(2nd in my logic of competence series)
If we take competence as the ability to do what is required in a particular situation, then there is a risk that competence concepts could proliferate wildly. This is because “what is required” is rarely exactly the same in different kinds of situations. Competence concepts group together the abilities to do what is required in related situations, where there is at least some correlation between the competence required in the related situations — sometimes talked about in terms of transfer of competence from one situation to another.
For example, horticulture can reasonably be taken as an area of competence, because if one is an able horticulturalist in one area — say growing strawberries — there will be some considerable overlap in one’s ability in another, less practiced area — say growing apples. Yes, there are differences, and a specialist in strawberries may not be very good with apples. But he or she will probably be much better at it than a typical engineer. Surgery might be a completely different example. A specialist in hip replacements might not be immediately competent in kidney transplants, but the training necessary to achieve full competence in kidney transplants would be very much shorter than for a typical engineer.
Some areas of competence, often known as “key skills”, appear across many different areas of work, and probably transfer well. Communication skills, team working skills, and other areas at the same level play a part in full competence of many different roles, though the communication skills required of a competent diplomat may be at a different level to those required of a programmer. Hence, we can meaningfully talk about skill, or competence, or competency, in team work. But if we consider the case of “dealing with problems” (and that may reasonably be taken as part of full competence in many areas) there is probably very little in common between those different areas. We therefore do not tend to think of “dealing with problems” as a skill in its own right.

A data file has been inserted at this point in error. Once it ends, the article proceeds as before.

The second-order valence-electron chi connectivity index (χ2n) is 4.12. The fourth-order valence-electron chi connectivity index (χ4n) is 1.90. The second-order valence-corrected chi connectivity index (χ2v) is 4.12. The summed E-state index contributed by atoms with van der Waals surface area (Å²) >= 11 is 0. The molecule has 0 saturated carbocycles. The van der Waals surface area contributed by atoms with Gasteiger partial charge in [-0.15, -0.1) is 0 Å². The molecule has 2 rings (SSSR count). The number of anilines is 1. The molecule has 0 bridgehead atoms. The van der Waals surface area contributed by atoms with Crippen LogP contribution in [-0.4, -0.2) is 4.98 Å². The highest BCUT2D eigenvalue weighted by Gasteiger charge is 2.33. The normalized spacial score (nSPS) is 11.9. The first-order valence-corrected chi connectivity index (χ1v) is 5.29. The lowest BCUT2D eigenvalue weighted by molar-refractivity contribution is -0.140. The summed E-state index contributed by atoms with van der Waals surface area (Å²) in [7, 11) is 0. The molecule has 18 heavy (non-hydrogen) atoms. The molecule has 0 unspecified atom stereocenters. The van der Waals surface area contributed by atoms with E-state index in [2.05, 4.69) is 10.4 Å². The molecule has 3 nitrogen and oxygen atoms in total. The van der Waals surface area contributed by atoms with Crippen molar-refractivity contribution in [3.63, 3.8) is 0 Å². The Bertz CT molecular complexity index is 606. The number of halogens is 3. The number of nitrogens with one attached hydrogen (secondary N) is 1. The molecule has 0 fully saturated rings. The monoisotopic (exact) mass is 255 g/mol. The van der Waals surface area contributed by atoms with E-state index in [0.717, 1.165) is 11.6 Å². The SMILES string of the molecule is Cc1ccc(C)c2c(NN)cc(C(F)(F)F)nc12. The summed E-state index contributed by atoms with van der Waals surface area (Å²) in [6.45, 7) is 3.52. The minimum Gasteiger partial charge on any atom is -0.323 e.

But we do recognise that the competence in dealing with problems in, say, horticultural contexts shares something in common, and when someone shows themselves able to deal with problems in one situation, probably we only need to inform them of what problems may occur and what action they are meant to take, and they will be able to take appropriate actions in another area of horticulture. As people gain experience in horticulture, one would expect that they would gain familiarity with the general kinds of equipment and materials they have to deal with, although any particularly novel items may need learning about.
Clearing and preparing sites for crops may well have some similarity to other tasks or roles in production horticulture and agriculture more generally, but is unlikely to have much in common with driving or surgery. The more skills or competences in two fields have in common, the more that competence in one field is likely to transfer to competence in another.
So, we naturally accept competence concepts as meaningful, I’m claiming, in virtue of the fact that they refer to types of situation where there is at least some substantial transfer of skill between one situation and another. The more that we can identify transfer going on, the more naturally we are inclined to see it as one area of competence. Conversely, to the extent to which there is no transfer, we are likely to see competences as distinct. This way of doing things naturally supports the way we informally deal with reputation, which is generally done in as general terms as seems to be adequate. Though this failure to look into the details of what we mean to require does lead to mistakes. How did we not know that the financial adviser we took on didn’t know about the kind of investments we really wanted, or was indeed less than wholly ethical in other ways?
Having a clearer idea of what a competence is prepares the way for thinking more about the analysis and structure of competence.